When the Conservatives won the 2010 general election, Brokenshire was appointed Parliamentary Under Secretary for Crime Reduction, although in May 2011 was transferred to Parliamentary Under Secretary for Crime and Security, before being appointed Minister for Security and Immigration in February 2014.

Brokenshire actively campaigned for the U.K. to remain inside the European Union, and on housing issues consistently voted for phasing out secure tenancies for life and for charging a market rent to high earners renting council homes.

In a tweet this morning, Brokenshire said: “Honoured to have been asked by the Prime Minister to serve as Secretary of State at the Ministry of Housing Communities & Local Government. Looking forward to taking the Government’s agenda forward especially on building the homes our country needs.”

Chelgate Local has been providing strategic communications advice to residential and commercial developers for 30 years. It’s working on 30 projects across London, Home Counties, East Anglia and the East Midlands which could provide 92,000 new homes.

To discuss how we could help your business navigate the planning system then get in touch with David Mills at dmills@chelgate.com or 020 7939 7949.

Secretary of State threatens to intervene with Local Plans

Sajid Javid has today announced he will be formally intervening in “unacceptably slow” local authorities who are yet to adopt their local plans.

Blasting local authorities who are lagging behind in adopting a local plan for development, the Communities Secretary said that his “patience has run out” and that the formal intervention process for non-compliant local authorities will begin.

Speaking in Bristol this morning, Javid set out the need for sustainable housing development across the country and praised the majority of councils who were performing well, adding: “Where councils are showing drive and ambition the government will back them every step of the way, including with a kind of housing deal we are negotiating here in the West of England.”

While many authorities are performing well, too many local authorities “still leave much to be desired” he added, highlighting how not having a local plan in place can bring “piecemeal speculative development with no strategic direction”.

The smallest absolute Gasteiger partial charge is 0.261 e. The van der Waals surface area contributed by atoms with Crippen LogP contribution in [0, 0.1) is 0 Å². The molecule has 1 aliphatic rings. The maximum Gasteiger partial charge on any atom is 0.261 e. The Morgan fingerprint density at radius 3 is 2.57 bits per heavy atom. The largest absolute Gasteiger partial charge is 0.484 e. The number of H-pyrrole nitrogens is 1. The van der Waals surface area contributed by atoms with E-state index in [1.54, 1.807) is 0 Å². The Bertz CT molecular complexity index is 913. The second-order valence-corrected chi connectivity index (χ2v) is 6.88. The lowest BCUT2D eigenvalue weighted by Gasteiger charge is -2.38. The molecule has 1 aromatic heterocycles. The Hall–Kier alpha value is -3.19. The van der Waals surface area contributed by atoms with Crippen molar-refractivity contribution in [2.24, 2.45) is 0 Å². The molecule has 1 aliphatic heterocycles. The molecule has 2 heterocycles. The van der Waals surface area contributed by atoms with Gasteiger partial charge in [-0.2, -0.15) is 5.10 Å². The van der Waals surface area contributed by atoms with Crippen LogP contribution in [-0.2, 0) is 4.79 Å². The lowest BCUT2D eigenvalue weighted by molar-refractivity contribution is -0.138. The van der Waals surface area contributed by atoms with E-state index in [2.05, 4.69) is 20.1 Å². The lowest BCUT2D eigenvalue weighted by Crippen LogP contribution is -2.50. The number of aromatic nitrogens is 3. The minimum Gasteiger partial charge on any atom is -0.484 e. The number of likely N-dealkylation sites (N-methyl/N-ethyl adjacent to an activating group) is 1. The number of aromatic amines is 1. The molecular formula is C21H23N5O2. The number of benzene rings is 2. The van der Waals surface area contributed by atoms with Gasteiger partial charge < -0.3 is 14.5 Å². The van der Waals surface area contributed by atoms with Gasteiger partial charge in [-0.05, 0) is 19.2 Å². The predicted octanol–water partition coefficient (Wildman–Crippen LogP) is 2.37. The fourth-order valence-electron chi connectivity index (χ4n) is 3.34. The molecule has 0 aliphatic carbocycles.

In a clear message to local authorities to engage with communities and get local plans agreed, the Communities Secretary announced he has been ‘left with no choice’ but to begin formal intervention.

The Housing White Paper released in February made mention of Government’s willingness to intervene in the affairs of any local authorities who had not adopted a plan, but as of yet no local authorities have been subject to the measure.

While over 70 local authorities are yet to adopt a local plan, Javid has singled out 15 as being a “particular cause for concern” that will require Government intervention to help them adopt a local plan and deliver certainty for local residents.

The 15 local authorities are:

  • City of York Council,
  • Basildon,
  • Brentwood,
  • Bolsover,
  • Calderdale,
  • Castle Point,
  • Eastleigh,
  • Liverpool,
  • Mansfield,
  • North East
  • Derbyshire,
  • Northumberland,
  • Runnymede,
  • St Albans,
  • Thanet,
  • Wirrell

Javid jostles for budget funding?

Live on the Andrew Marr show yesterday Sajid Javid made plain his desire to see the Government borrow money to support house building.

The Secretary of State for Communities and Local Government said: “We are looking at new investments and I’m sure that the Budget will be covering housing”. Perhaps not the words of someone who is sure of the way the Chancellor is thinking. So, what does he have in mind?

It was notable that Mr Javid’s focus was on the provision of infrastructure to facilitate more house building rather than house building itself. This is certainly a worthy aim and could conceivably help to persuade concerned communities that new homes won’t mean local schools and hospitals suffering from overcrowding, and their roads becoming more jammed up.

However, while worthy, it misses the political point and is unlikely to address the Tories generation gap. Younger people have been brought up on a diet of instant fixes. They may understand the need for infrastructure in theory, they feel the compelling need for their own roof over their head right now, regardless of the local road system. Labour get this and are calling for a new wave of house building right now – hitting the zeitgeist on the head.

Javid also moved to scotch the swirling rumours about relaxations on development on the Green Belt, which would probably be political suicide for the Conservatives who rely on the shire counties to deliver thumping majorities. Despite flagging the opportunity presented by low interest rates, he also avoided the issue of letting local authorities borrow to build their own housing, an anomaly as they can borrow to buy other assets.

But readers should also note that Javid is flying a kite, he doesn’t know which way Hammond is going to jump on any of these issues. There are a huge number of areas where extra government investment can buy votes – increased wages for nurses, more bobbies on the beat, investment in the NHS….. Javid is making his case on Andrew Marr in public in an effort to put pressure on Mr Hammond.

We only have a month to wait to find out which way the Chancellor will jump.

Empowering Communities